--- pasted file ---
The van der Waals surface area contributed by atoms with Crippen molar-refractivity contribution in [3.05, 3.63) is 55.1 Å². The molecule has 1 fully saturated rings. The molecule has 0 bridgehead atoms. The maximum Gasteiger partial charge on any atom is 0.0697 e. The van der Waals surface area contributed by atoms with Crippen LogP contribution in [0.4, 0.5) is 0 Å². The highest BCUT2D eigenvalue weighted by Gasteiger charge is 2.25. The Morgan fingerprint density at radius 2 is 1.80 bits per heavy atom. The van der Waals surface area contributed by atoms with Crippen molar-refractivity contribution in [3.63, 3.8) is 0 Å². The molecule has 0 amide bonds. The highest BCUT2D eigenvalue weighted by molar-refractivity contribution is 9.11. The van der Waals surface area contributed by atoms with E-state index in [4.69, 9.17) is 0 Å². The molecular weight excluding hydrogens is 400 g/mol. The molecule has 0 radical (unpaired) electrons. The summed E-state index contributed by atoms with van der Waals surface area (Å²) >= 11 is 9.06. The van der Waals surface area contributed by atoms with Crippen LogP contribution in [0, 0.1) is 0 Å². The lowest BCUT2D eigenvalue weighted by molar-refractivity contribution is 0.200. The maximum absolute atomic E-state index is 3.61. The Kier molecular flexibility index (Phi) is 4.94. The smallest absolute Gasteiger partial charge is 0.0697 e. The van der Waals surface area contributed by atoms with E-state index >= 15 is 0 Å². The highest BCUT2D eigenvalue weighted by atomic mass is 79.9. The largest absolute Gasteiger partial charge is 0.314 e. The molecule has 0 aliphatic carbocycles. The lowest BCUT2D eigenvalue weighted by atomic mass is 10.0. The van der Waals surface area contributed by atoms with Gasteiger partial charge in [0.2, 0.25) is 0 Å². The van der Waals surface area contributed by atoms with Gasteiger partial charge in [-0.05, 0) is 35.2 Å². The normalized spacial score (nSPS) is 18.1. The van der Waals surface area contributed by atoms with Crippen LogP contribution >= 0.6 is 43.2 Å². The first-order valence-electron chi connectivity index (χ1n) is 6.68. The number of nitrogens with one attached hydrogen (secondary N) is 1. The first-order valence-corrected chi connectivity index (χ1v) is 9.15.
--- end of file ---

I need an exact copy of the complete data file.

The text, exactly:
The van der Waals surface area contributed by atoms with Crippen molar-refractivity contribution in [3.05, 3.63) is 55.1 Å². The molecule has 1 fully saturated rings. The molecule has 0 bridgehead atoms. The maximum Gasteiger partial charge on any atom is 0.0697 e. The van der Waals surface area contributed by atoms with Crippen LogP contribution in [0.4, 0.5) is 0 Å². The highest BCUT2D eigenvalue weighted by Gasteiger charge is 2.25. The Morgan fingerprint density at radius 2 is 1.80 bits per heavy atom. The van der Waals surface area contributed by atoms with Crippen molar-refractivity contribution in [3.63, 3.8) is 0 Å². The molecule has 0 amide bonds. The highest BCUT2D eigenvalue weighted by molar-refractivity contribution is 9.11. The van der Waals surface area contributed by atoms with E-state index in [4.69, 9.17) is 0 Å². The molecular weight excluding hydrogens is 400 g/mol. The molecule has 0 radical (unpaired) electrons. The summed E-state index contributed by atoms with van der Waals surface area (Å²) >= 11 is 9.06. The van der Waals surface area contributed by atoms with Crippen LogP contribution in [0, 0.1) is 0 Å². The lowest BCUT2D eigenvalue weighted by molar-refractivity contribution is 0.200. The maximum absolute atomic E-state index is 3.61. The Kier molecular flexibility index (Phi) is 4.94. The smallest absolute Gasteiger partial charge is 0.0697 e. The van der Waals surface area contributed by atoms with E-state index >= 15 is 0 Å². The highest BCUT2D eigenvalue weighted by atomic mass is 79.9. The largest absolute Gasteiger partial charge is 0.314 e. The molecule has 0 aliphatic carbocycles. The lowest BCUT2D eigenvalue weighted by atomic mass is 10.0. The van der Waals surface area contributed by atoms with Gasteiger partial charge in [0.2, 0.25) is 0 Å². The van der Waals surface area contributed by atoms with Gasteiger partial charge in [-0.05, 0) is 35.2 Å². The normalized spacial score (nSPS) is 18.1. The van der Waals surface area contributed by atoms with Crippen LogP contribution >= 0.6 is 43.2 Å². The first-order valence-electron chi connectivity index (χ1n) is 6.68. The number of nitrogens with one attached hydrogen (secondary N) is 1. The first-order valence-corrected chi connectivity index (χ1v) is 9.15.